One of the first things we will do when / if we make another garden is put a wildlife pond in. Until we had our pond, we hadn’t realised how much it brings to a garden: not only do you get movement and light with the reflection of the skies (and cloudscapes), but it brings in a whole host of wildlife. Hedgehogs drink from it, birds bathe in it, frogs and newts breed in it, dragonflies and damselflies flit over it, lay their eggs and leave them to grow into the most Geiger-esque larvae (also called a nymph, though anything less nymph-like it’s hard to imagine). We used to spend hours pond watching.
Our pond ten years ago, 1 June 2006.
Gradually, over the years, the pond silted up. We weren’t the best at maintaining it, and an umbrella plant (Darmera peltata) I had put in the bog area to serve as a mini-gunnera gradually took over, shading the water. For the last three or four years we have had frogspawn but never tadpoles: something wasn’t working right in the pond. This summer it sprung a leak deep down and most of the water drained out.
Over the weekend at the beginning of the month we decided to take action. On the Saturday we undertook the VERY smelly job of emptying the last of the sludge out of the pond. We chucked it on to the surrounding flowerbeds to act as an organic mulch (and already as I write, the geraniums are forcing their way up through it). That we disturbed just one frog (Rana temporaria) and one immature common newt (Lissotriton vulgaris) was a sign of how poor a habitat it had become.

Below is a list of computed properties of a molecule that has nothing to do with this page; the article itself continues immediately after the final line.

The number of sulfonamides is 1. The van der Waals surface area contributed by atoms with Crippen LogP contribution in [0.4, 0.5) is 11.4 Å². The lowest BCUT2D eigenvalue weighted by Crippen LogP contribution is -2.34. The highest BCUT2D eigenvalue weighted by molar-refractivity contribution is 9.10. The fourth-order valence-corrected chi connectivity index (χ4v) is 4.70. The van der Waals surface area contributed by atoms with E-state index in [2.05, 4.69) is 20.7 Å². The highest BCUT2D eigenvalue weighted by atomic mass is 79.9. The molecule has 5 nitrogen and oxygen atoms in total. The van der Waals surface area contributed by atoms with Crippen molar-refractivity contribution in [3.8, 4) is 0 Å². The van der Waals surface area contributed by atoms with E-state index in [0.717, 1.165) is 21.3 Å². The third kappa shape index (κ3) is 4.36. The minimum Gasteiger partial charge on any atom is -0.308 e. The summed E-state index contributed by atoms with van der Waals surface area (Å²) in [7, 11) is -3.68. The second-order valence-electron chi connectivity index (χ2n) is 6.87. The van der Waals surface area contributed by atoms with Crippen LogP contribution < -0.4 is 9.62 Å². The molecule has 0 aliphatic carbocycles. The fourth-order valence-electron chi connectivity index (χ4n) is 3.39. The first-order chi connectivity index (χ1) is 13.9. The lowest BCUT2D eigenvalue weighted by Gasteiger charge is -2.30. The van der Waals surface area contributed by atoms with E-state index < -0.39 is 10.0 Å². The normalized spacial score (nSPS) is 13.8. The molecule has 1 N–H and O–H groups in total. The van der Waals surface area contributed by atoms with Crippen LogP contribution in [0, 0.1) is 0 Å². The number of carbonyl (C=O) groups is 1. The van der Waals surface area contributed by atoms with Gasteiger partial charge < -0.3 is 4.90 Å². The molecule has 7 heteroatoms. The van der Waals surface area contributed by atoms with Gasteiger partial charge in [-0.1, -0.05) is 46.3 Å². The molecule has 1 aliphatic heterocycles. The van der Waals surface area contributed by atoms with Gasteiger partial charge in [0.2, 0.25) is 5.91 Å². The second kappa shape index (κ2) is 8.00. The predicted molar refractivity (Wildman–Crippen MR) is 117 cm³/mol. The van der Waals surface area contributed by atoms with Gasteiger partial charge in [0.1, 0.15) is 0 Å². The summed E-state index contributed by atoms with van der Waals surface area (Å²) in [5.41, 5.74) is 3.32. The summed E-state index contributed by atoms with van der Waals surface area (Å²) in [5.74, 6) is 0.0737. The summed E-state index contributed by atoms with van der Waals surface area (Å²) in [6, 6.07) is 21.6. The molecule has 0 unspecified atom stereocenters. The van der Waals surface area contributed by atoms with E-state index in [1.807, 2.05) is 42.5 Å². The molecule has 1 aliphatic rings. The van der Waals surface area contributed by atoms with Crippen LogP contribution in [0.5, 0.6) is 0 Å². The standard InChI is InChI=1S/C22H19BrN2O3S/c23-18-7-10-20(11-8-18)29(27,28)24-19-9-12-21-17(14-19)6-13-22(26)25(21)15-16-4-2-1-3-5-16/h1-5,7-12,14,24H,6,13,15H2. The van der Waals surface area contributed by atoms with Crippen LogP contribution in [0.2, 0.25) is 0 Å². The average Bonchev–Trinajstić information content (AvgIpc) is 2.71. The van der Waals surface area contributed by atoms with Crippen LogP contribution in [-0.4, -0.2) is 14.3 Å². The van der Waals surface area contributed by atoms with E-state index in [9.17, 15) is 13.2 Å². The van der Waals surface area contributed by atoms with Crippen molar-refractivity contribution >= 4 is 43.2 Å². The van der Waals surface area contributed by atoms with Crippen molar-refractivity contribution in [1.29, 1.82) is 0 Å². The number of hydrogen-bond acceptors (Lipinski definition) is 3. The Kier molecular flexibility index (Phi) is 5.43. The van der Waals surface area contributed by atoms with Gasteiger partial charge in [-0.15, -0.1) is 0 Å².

I’m glad this blog doesn’t have smell-o-vision. The silt was very, very stinky.
Then we covered the old liner with some very thick dust sheets in case something had come through the old one to make it leak, and put a new liner over it. The pond took several hours to fill.
Partially full, several hours later …
As the pond was filling we were buzzed by a dragonfly – a female southern hawker (Aeshna cyanea). I don’t know how it detected the water, but it was straight on the case!
On the Sunday we edged part of the pond with stones and made a pebble beach, added three bags of pond soil, and replanted / threw in the few pond plants we’d salvaged from the previous incarnation, such as water forget-me-nots (Myosotis scorpioides) and Lesser spearwort (Ranunculus flammula), plus the ever-present duckweed.
Sludgey silt in the foreground. Plank to aid any beasties that might fall in.
Then we left it for a week, as work intervened. During that time the soil settled and the water cleared, frogs found the pond, and we saw our first greater water boatman (Notonectidae or Pleidae) and our first whirligig beetle (Gyrinidae), plus southern hawkers laying eggs on the few plants. Sadly the mosquitoes have also found the pond … Yesterday I bought some more plants, and as autumn is coming, the pond is complete for now.
Turves laid to cover the liner and create another easy access area for critters.
New plants added: brooklime (Veronica beccabunga), bogbean (Menyanthes trifoliata) and Iris louisiana ‘Her Highness’. I try to stick to British natives but couldn’t resist the iris.
It’s getting towards the end of the growing season so nothing will really happen until next spring – hopefully then we’ll have frogspawn that actually turns into tadpoles!
Update Sunday 18 September; We had a day out at the Harold Hillier Gardens and Arboretum near Romsey in Hampshire, and on the way back stopped at a specialist aquatic garden centre. Couldn’t resist the frogbit (Hydrocharis morsus-ranae), a yellow water lily (Nuphar lutea), and a water hawthorn / water hyacinth (Aponogeton distachyos: okay, I know this last one’s not a British native, but it’s so pretty …). The garden centre sold great ramshorn snails (Planorbarius corneus) at five for £2.50, but I was too mean to fork that out for them. So I was happy to see there were some snail eggs on one of the leaves of the Nuphar lutea plant we bought …
Mr Frog happily ensconced in the rejuvenated pond.